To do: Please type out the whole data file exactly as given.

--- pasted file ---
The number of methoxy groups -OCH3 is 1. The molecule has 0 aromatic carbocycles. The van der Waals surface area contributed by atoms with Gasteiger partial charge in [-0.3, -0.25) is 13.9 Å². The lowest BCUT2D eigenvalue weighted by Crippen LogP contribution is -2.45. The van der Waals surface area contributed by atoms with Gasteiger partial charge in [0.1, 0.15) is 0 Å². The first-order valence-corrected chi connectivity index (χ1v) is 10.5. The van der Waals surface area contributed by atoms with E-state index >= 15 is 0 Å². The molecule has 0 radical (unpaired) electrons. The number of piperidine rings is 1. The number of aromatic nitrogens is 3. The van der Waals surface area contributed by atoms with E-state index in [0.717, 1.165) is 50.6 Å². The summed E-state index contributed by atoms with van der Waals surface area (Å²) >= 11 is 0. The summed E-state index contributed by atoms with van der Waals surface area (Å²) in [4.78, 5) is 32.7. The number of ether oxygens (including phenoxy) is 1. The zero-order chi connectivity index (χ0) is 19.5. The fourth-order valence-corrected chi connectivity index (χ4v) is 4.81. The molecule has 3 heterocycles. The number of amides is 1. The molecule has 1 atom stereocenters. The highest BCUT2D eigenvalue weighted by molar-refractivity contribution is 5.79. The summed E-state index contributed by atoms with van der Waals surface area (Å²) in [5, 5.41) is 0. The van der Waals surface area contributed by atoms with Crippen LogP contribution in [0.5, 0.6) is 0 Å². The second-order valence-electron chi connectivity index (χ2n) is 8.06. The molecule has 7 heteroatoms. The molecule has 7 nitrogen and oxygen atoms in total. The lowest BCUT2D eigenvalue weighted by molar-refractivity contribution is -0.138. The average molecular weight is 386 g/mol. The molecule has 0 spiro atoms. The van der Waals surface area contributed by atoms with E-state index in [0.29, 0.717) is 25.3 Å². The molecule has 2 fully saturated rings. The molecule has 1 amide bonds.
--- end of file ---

The number of methoxy groups -OCH3 is 1. The molecule has 0 aromatic carbocycles. The van der Waals surface area contributed by atoms with Gasteiger partial charge in [-0.3, -0.25) is 13.9 Å². The lowest BCUT2D eigenvalue weighted by Crippen LogP contribution is -2.45. The van der Waals surface area contributed by atoms with Gasteiger partial charge in [0.1, 0.15) is 0 Å². The first-order valence-corrected chi connectivity index (χ1v) is 10.5. The van der Waals surface area contributed by atoms with E-state index >= 15 is 0 Å². The molecule has 0 radical (unpaired) electrons. The number of piperidine rings is 1. The number of aromatic nitrogens is 3. The van der Waals surface area contributed by atoms with E-state index in [0.717, 1.165) is 50.6 Å². The summed E-state index contributed by atoms with van der Waals surface area (Å²) >= 11 is 0. The summed E-state index contributed by atoms with van der Waals surface area (Å²) in [4.78, 5) is 32.7. The number of ether oxygens (including phenoxy) is 1. The zero-order chi connectivity index (χ0) is 19.5. The fourth-order valence-corrected chi connectivity index (χ4v) is 4.81. The molecule has 3 heterocycles. The number of amides is 1. The molecule has 1 atom stereocenters. The highest BCUT2D eigenvalue weighted by molar-refractivity contribution is 5.79. The summed E-state index contributed by atoms with van der Waals surface area (Å²) in [5, 5.41) is 0. The van der Waals surface area contributed by atoms with Crippen LogP contribution in [0.5, 0.6) is 0 Å². The second-order valence-electron chi connectivity index (χ2n) is 8.06. The molecule has 7 heteroatoms. The molecule has 7 nitrogen and oxygen atoms in total. The lowest BCUT2D eigenvalue weighted by molar-refractivity contribution is -0.138. The average molecular weight is 386 g/mol. The molecule has 0 spiro atoms. The van der Waals surface area contributed by atoms with E-state index in [0.29, 0.717) is 25.3 Å². The molecule has 2 fully saturated rings. The molecule has 1 amide bonds.